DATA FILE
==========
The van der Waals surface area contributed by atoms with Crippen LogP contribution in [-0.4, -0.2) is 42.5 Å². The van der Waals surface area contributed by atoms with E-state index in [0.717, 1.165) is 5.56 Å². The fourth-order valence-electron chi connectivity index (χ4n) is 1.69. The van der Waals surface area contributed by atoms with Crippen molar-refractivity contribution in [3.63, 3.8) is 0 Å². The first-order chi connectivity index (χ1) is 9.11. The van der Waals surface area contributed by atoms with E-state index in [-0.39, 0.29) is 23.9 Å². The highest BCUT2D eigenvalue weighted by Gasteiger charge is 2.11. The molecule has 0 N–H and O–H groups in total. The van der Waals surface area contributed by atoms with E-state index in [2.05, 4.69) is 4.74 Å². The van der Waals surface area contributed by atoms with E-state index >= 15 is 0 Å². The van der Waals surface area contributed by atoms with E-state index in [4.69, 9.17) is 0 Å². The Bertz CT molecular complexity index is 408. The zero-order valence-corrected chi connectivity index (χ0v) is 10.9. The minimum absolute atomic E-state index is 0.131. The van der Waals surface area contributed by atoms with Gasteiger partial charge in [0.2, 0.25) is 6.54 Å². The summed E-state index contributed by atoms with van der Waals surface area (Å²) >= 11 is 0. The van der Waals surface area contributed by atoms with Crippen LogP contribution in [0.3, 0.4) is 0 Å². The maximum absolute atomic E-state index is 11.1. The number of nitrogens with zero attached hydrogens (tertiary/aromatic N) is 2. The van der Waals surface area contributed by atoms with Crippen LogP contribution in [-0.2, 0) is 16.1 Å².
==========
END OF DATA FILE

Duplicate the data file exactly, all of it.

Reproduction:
The van der Waals surface area contributed by atoms with Crippen LogP contribution in [-0.4, -0.2) is 42.5 Å². The van der Waals surface area contributed by atoms with E-state index in [0.717, 1.165) is 5.56 Å². The fourth-order valence-electron chi connectivity index (χ4n) is 1.69. The van der Waals surface area contributed by atoms with Crippen molar-refractivity contribution in [3.63, 3.8) is 0 Å². The first-order chi connectivity index (χ1) is 9.11. The van der Waals surface area contributed by atoms with E-state index in [-0.39, 0.29) is 23.9 Å². The highest BCUT2D eigenvalue weighted by Gasteiger charge is 2.11. The molecule has 0 N–H and O–H groups in total. The van der Waals surface area contributed by atoms with E-state index in [2.05, 4.69) is 4.74 Å². The van der Waals surface area contributed by atoms with E-state index >= 15 is 0 Å². The van der Waals surface area contributed by atoms with E-state index in [4.69, 9.17) is 0 Å². The Bertz CT molecular complexity index is 408. The zero-order valence-corrected chi connectivity index (χ0v) is 10.9. The minimum absolute atomic E-state index is 0.131. The van der Waals surface area contributed by atoms with Gasteiger partial charge in [0.2, 0.25) is 6.54 Å². The summed E-state index contributed by atoms with van der Waals surface area (Å²) >= 11 is 0. The van der Waals surface area contributed by atoms with Crippen LogP contribution in [0.3, 0.4) is 0 Å². The maximum absolute atomic E-state index is 11.1. The number of nitrogens with zero attached hydrogens (tertiary/aromatic N) is 2. The van der Waals surface area contributed by atoms with Crippen LogP contribution in [-0.2, 0) is 16.1 Å².